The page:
Today we are going to talk about how babies learn to move and how it affects our family life. I hope that a couple of scientific facts won’t scare you off.

The only things a newborn baby is capable of consciously controlling are its larynx and mouth – it can suck milk, swallow and cry.

In order for it all to function properly, what we need is the great and almighty MYELIN. Myelin is a substance that covers the axon with a fat layer and isolates it from the neighbouring axons. This allows for the transfer of the signal from nervous cells to the muscles without any loss of information. Basically this means that if I have to grab a toy with my hand, my brain sends a signal so that I use exactly the palm of my hand to get that toy, not an elbow or a shoulder. The process of myelination starts on the fifth month of the life of a fetus and continues into the end of the 2nd year of a child’s life. It happens from the top to the bottom, from the centre into the periphery.

The child goes through 3 stages during it’s first year of life:

  • Movement on its back and stomach
  • Crawling on the knees
  • Walking

As soon as the myelin finds its place, the number of our possibilities significantly increases. For example, as soon the child is fully capable of walking, its hands become free to perform work, and this opens up a lot more options for the cooperation between the child and the adult in the context of their daily life. The adults do their homework in order to improve their surrounding environment, meanwhile the child works hard in order to create itself.

Let’s take a closer look at how any movement pattern is being developed:

  • I observe the object
  • I imitate the appropriate action, I repeat it again and again
  • My main motivation is to be just like an adult

The adult’s task is to create such an environment for the child so that it can fulfil its needs in movement, talking and performing work on household maintenance, just like an adult does. The adult’s main task is to be the main source of motivation for the child’s development, not an obstacle.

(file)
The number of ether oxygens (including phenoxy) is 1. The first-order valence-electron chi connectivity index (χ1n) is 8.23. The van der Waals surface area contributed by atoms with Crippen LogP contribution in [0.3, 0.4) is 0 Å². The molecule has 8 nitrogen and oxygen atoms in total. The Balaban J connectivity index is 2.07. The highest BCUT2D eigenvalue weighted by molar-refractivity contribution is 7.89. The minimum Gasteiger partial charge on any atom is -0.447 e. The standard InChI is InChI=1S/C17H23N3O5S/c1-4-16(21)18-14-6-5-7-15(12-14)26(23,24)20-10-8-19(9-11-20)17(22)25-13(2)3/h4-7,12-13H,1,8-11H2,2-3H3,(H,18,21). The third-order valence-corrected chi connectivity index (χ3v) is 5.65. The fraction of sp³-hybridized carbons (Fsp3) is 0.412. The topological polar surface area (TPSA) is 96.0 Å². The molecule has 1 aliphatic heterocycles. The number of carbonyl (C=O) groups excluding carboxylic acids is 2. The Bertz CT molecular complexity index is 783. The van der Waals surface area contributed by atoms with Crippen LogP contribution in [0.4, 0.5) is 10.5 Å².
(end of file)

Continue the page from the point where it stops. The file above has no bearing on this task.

What prevents us from fulfilling our role as an adult? There are 2 main concerns that the adults usually have:

  1. Since children cannot control their movement that well, their freedom of movement and acting may be a threat to their

That is not true, since as soon as children get the freedom to move, they start becoming more confident in controlling their body as well as become very careful about implementing their newly acquired skills. You do not back them up and they are fully aware of the fact that they can only rely on themselves. If you trust them, they learn how to trust themselves.

  1. We have to keep an eye on our personal belongings, since children do not understand the value of the objects that surround them.

That is not true either. What is it that usually happens? The more active a child becomes, the more we tend to restrict it. We offer toys instead of asking to help us with the things we need to do. But that’s not real life and that’s not real work! The child is quick to realise that we are trying to push it away from participating in the real life. On the contrary, that is the moment when we can gain a real ally who can help us with maintaining our household. When a child takes part in the household maintenance, it opens up its potential, develops its independence, makes choices, forms its will and integrates its body and mind. Isn’t that an aim that’s really worth it? By ignoring the child’s needs, you can significantly influence its aggression level. Would you like to know how?

You push the child away from participating in the life of a family, and yet the child resists. Children with more of mild character are capable of suppressing their activity level — they obediently agree on playing with their toys instead of helping us. However, babies with more of a stronger inner will insist on and fight for their freedom of movement. In that way they will learn that in order to reach your goal, you need to rather fight with your environment, but not cooperate with it.

This is where aggressive behaviour is rooted. Activity and insistence will carry on being suppressed. From a physical point of view, the child’s effort won’t adequately correspond with the action that it wants to perform or an object that it wants to get. Being scared of coming face to face with another restriction, they act in a too impulsive or strong way — instead of cuddles you get pushed away, maybe it even breaks something. Such a child will be punished again. Instead of cooperation, what you get are never-ending fights that actually harm both the child and the adult.

Let’s allow our kids to move freely and let’s let them help us. Let’s imagine that a child and an adult are serving the table. The adult would love to get this done as soon as possible, whereas the child is pretty much enjoying the process it takes its time to carry the cups and plates o ne by one, carefully puts everything on its right place the actual repetition of th o se actions bring joy to the child. Its aim is different from ours it is happily busy with something, the result for it turns out to be the following: “I can do this, I am capable of doing this, I help those around me, I am important, my work is valuable and it is noticed, I am capable of changing the world around me.”